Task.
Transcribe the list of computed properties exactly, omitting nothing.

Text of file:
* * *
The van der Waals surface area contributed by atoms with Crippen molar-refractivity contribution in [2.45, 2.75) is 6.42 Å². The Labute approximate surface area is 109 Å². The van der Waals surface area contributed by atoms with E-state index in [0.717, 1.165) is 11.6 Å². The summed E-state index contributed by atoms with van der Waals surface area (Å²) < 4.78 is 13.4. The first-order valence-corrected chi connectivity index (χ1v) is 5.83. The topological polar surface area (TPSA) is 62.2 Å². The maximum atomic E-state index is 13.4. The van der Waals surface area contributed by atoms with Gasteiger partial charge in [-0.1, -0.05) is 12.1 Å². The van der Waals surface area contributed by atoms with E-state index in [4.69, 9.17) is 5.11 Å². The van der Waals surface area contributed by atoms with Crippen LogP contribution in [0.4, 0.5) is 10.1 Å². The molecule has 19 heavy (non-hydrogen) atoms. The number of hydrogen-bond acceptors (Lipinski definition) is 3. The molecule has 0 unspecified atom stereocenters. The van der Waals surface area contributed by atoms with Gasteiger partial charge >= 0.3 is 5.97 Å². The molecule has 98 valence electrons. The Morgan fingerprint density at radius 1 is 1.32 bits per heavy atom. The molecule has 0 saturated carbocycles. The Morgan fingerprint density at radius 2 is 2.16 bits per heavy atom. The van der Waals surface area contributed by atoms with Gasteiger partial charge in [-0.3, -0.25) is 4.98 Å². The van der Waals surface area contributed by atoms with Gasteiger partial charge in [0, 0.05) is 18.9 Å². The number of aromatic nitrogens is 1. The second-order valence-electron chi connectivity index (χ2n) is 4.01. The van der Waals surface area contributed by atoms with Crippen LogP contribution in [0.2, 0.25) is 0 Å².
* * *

The van der Waals surface area contributed by atoms with Crippen molar-refractivity contribution in [2.45, 2.75) is 6.42 Å². The Labute approximate surface area is 109 Å². The van der Waals surface area contributed by atoms with E-state index in [0.717, 1.165) is 11.6 Å². The summed E-state index contributed by atoms with van der Waals surface area (Å²) < 4.78 is 13.4. The first-order valence-corrected chi connectivity index (χ1v) is 5.83. The topological polar surface area (TPSA) is 62.2 Å². The maximum atomic E-state index is 13.4. The van der Waals surface area contributed by atoms with Gasteiger partial charge in [-0.1, -0.05) is 12.1 Å². The van der Waals surface area contributed by atoms with E-state index in [4.69, 9.17) is 5.11 Å². The van der Waals surface area contributed by atoms with Crippen LogP contribution in [0.4, 0.5) is 10.1 Å². The molecule has 19 heavy (non-hydrogen) atoms. The number of hydrogen-bond acceptors (Lipinski definition) is 3. The molecule has 0 unspecified atom stereocenters. The van der Waals surface area contributed by atoms with Gasteiger partial charge >= 0.3 is 5.97 Å². The molecule has 98 valence electrons. The Morgan fingerprint density at radius 1 is 1.32 bits per heavy atom. The molecule has 0 saturated carbocycles. The Morgan fingerprint density at radius 2 is 2.16 bits per heavy atom. The van der Waals surface area contributed by atoms with Gasteiger partial charge in [-0.3, -0.25) is 4.98 Å². The van der Waals surface area contributed by atoms with Gasteiger partial charge in [0, 0.05) is 18.9 Å². The number of aromatic nitrogens is 1. The second-order valence-electron chi connectivity index (χ2n) is 4.01. The van der Waals surface area contributed by atoms with Crippen LogP contribution in [0.2, 0.25) is 0 Å².